In “Chekhov’s Ward 6,” a doctor laments that the only other intelligent person to have a conversation with in his provincial town happens to be a mental asylum patient. This sentiment is representative of the core of the play, in which the doctor of the mental ward befriends and connects with one of his patients. The Central Works theater company presents this relationship and the other intricacies of the story seamlessly; from the action to the direction, each element of this production contributes to the incredible illumination of a story about the complexities of the mind.
The story of “Chekhov’s Ward 6” was adapted from a short story by Russian playwright and author Anton Chekhov. It was adapted by Gary Graves, who also directed the production. The play follows Dr. Andrei Ragin as he treats the patients of the hospital’s Ward 6. He develops a bond with a patient named Ivan and eventually begins to feel the impact of the asylum on his own mental state. The play premiered at Berkeley City Club on Oct. 13 and will play through Nov. 11.
The small space of the Berkeley City Club was a challenge for the production. Showing in a small room of the hotel on Durant Avenue, it was hard to imagine the theater company being able to pull off a convincing mental asylum, yet that was exactly what it did. There weren’t many props besides some piles of clothes on the floor; most of the setting was communicated through the asylum patients’ roughed-up appearances, in contrast to the neatly put-together appearance of the doctor. With dim, flickering lighting, all of the focus was then left to the performance.
A small, rectangular space with the audience surrounding the stage, every inch of the room was utilized, including the corners between the audience members’ seats. Graves, as the director, manipulated the stage blocking so that the characters were almost always moving; this prevented sections of the room from having to look at actors’ backs for too long. One of the most interesting decisions, however, was to utilize the fireplace at the front of the room. The character of Ivan spends a significant amount of time sitting under the fireplace. Because the fireplace is in a prominent spot in the room, even when Ivan is not speaking, attention is drawn to him. This forced audience members to focus on him before it became clear that this character has a dominant role in the plot.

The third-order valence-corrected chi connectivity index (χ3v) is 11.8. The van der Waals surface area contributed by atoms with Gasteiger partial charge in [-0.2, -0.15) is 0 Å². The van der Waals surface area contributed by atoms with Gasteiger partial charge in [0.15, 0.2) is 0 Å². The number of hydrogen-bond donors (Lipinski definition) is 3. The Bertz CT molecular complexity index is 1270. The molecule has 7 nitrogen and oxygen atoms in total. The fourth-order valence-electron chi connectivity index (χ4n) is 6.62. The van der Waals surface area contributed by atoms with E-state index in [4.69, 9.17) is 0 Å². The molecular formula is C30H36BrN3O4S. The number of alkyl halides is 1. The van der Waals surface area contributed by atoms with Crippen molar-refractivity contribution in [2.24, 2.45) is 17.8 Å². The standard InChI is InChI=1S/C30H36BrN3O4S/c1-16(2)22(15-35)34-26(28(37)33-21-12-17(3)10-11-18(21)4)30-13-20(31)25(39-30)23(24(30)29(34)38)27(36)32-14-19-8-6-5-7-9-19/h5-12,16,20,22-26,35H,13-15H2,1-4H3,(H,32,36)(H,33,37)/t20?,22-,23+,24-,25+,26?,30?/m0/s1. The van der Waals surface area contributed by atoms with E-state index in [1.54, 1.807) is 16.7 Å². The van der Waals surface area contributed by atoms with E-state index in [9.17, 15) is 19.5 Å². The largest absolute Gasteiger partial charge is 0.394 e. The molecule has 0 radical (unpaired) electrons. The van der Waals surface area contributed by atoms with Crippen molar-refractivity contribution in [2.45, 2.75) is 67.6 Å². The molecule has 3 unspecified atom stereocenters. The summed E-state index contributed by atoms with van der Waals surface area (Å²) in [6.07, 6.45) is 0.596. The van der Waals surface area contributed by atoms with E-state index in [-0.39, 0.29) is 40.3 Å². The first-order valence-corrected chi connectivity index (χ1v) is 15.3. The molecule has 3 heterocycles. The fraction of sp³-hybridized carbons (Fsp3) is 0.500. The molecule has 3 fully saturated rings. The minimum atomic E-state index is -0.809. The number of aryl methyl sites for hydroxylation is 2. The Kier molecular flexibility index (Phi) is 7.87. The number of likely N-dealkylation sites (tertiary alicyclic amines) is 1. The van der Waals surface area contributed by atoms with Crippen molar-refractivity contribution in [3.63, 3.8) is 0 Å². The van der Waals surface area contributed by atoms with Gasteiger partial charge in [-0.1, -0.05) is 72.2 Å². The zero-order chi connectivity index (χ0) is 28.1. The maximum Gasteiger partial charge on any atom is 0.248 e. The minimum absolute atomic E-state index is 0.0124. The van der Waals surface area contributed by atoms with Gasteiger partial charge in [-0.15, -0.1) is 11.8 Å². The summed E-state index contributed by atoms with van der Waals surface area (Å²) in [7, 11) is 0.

When Ivan does become more immersed in the action, he is bewitching. Actor Ed Berkeley utterly shined as Ivan. His character is unstable yet immensely intelligent and grounded in reality at the same time. He aches to experience the outside world, asking Dr. Ragin mundane questions, such as what’s in the newspapers that day. Berkeley clearly depicted both sides of this character’s coin — his arm never stops shaking, yet he stands firm; his voice is booming in volume, yet he is speaking pragmatically. Even when Berkeley was not speaking he was so deeply in character it was almost as if you could see the wheels turning in his head.
Richard Frederick, playing Dr. Ragin, was a strong and compelling counterpart to Berkeley. His character is calmer, more stoic and grounded in his subdued beliefs. The contrast between the two was striking and their conversations were easy to get lost in. Frederick excelled in his soliloquies, giving insight into the mind of a man who studies the minds of others. And as things begin to unravel for Ragin, Frederick’s grasp on the character remained firm. This imbues authenticity into his character as Ragin’s grasp on sanity loosens.
With themes of madness and morality, there were many layers to be conquered in this story. Central Works’ production not only captured these layers, but heightened them. The themes became intricately interwoven into the characters’ stories, making for a transfixing experience of watching the inner minds of individuals play out onstage.